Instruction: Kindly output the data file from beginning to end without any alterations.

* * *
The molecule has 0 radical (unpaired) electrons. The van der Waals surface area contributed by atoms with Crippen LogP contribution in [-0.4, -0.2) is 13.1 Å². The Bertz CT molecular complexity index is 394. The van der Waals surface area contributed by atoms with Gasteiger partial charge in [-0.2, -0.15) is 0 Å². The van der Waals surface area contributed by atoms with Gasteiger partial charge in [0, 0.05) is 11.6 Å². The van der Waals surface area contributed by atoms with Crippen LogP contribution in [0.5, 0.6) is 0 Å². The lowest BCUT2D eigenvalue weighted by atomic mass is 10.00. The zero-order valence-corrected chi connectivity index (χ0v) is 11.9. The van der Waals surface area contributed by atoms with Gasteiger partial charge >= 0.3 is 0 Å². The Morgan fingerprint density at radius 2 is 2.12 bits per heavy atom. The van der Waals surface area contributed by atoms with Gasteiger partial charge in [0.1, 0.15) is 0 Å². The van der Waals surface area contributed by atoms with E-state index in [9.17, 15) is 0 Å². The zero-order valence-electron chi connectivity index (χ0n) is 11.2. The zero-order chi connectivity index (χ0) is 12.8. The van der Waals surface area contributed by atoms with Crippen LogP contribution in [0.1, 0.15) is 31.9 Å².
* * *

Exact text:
The molecule has 0 radical (unpaired) electrons. The van der Waals surface area contributed by atoms with Crippen LogP contribution in [-0.4, -0.2) is 13.1 Å². The Bertz CT molecular complexity index is 394. The van der Waals surface area contributed by atoms with Gasteiger partial charge in [-0.2, -0.15) is 0 Å². The van der Waals surface area contributed by atoms with Gasteiger partial charge in [0, 0.05) is 11.6 Å². The van der Waals surface area contributed by atoms with Crippen LogP contribution in [0.5, 0.6) is 0 Å². The lowest BCUT2D eigenvalue weighted by atomic mass is 10.00. The zero-order valence-corrected chi connectivity index (χ0v) is 11.9. The van der Waals surface area contributed by atoms with Gasteiger partial charge >= 0.3 is 0 Å². The Morgan fingerprint density at radius 2 is 2.12 bits per heavy atom. The van der Waals surface area contributed by atoms with Gasteiger partial charge in [0.1, 0.15) is 0 Å². The van der Waals surface area contributed by atoms with E-state index in [9.17, 15) is 0 Å². The zero-order valence-electron chi connectivity index (χ0n) is 11.2. The zero-order chi connectivity index (χ0) is 12.8. The van der Waals surface area contributed by atoms with Crippen LogP contribution in [0.1, 0.15) is 31.9 Å².